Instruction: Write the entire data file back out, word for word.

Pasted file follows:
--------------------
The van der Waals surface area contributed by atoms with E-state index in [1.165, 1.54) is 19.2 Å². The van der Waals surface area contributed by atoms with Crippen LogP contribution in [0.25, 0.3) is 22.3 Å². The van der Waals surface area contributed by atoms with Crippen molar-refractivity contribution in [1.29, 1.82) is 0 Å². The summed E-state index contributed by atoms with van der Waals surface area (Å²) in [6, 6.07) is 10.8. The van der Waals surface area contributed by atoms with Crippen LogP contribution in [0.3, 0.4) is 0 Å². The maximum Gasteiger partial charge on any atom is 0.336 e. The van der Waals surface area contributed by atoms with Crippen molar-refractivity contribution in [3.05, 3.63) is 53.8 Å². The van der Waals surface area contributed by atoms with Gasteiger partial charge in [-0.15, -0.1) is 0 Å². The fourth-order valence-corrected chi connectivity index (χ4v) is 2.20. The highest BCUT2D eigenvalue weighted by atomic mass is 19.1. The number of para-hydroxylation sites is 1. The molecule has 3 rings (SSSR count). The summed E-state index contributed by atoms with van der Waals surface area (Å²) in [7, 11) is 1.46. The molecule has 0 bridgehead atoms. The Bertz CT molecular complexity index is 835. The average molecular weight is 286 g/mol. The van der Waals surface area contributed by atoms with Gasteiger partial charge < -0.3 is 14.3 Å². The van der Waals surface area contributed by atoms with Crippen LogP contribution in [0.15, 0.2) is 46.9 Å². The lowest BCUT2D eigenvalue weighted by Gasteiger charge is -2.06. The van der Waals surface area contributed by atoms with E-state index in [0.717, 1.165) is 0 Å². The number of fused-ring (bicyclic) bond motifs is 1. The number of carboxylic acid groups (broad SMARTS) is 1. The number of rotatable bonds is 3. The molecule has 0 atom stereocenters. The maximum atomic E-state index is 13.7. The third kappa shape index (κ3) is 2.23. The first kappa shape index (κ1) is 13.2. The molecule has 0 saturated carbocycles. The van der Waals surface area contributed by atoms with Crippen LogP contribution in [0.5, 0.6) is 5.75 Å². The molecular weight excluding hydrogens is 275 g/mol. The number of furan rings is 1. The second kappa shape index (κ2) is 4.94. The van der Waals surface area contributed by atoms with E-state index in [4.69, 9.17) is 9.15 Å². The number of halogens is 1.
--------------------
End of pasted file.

The van der Waals surface area contributed by atoms with E-state index in [1.165, 1.54) is 19.2 Å². The van der Waals surface area contributed by atoms with Crippen LogP contribution in [0.25, 0.3) is 22.3 Å². The van der Waals surface area contributed by atoms with Crippen molar-refractivity contribution in [1.29, 1.82) is 0 Å². The summed E-state index contributed by atoms with van der Waals surface area (Å²) in [6, 6.07) is 10.8. The van der Waals surface area contributed by atoms with Crippen LogP contribution in [0.3, 0.4) is 0 Å². The maximum Gasteiger partial charge on any atom is 0.336 e. The van der Waals surface area contributed by atoms with Crippen molar-refractivity contribution in [3.05, 3.63) is 53.8 Å². The van der Waals surface area contributed by atoms with Gasteiger partial charge in [-0.15, -0.1) is 0 Å². The fourth-order valence-corrected chi connectivity index (χ4v) is 2.20. The highest BCUT2D eigenvalue weighted by atomic mass is 19.1. The number of para-hydroxylation sites is 1. The molecule has 3 rings (SSSR count). The summed E-state index contributed by atoms with van der Waals surface area (Å²) in [7, 11) is 1.46. The molecule has 0 bridgehead atoms. The Bertz CT molecular complexity index is 835. The average molecular weight is 286 g/mol. The van der Waals surface area contributed by atoms with Gasteiger partial charge < -0.3 is 14.3 Å². The van der Waals surface area contributed by atoms with Crippen LogP contribution in [0.15, 0.2) is 46.9 Å². The lowest BCUT2D eigenvalue weighted by Gasteiger charge is -2.06. The van der Waals surface area contributed by atoms with E-state index in [0.717, 1.165) is 0 Å². The number of fused-ring (bicyclic) bond motifs is 1. The number of carboxylic acid groups (broad SMARTS) is 1. The number of rotatable bonds is 3. The molecule has 0 atom stereocenters. The maximum atomic E-state index is 13.7. The third kappa shape index (κ3) is 2.23. The first kappa shape index (κ1) is 13.2. The molecule has 0 saturated carbocycles. The van der Waals surface area contributed by atoms with Crippen LogP contribution in [0.5, 0.6) is 5.75 Å². The molecular weight excluding hydrogens is 275 g/mol. The number of furan rings is 1. The second kappa shape index (κ2) is 4.94. The van der Waals surface area contributed by atoms with E-state index in [4.69, 9.17) is 9.15 Å². The number of halogens is 1.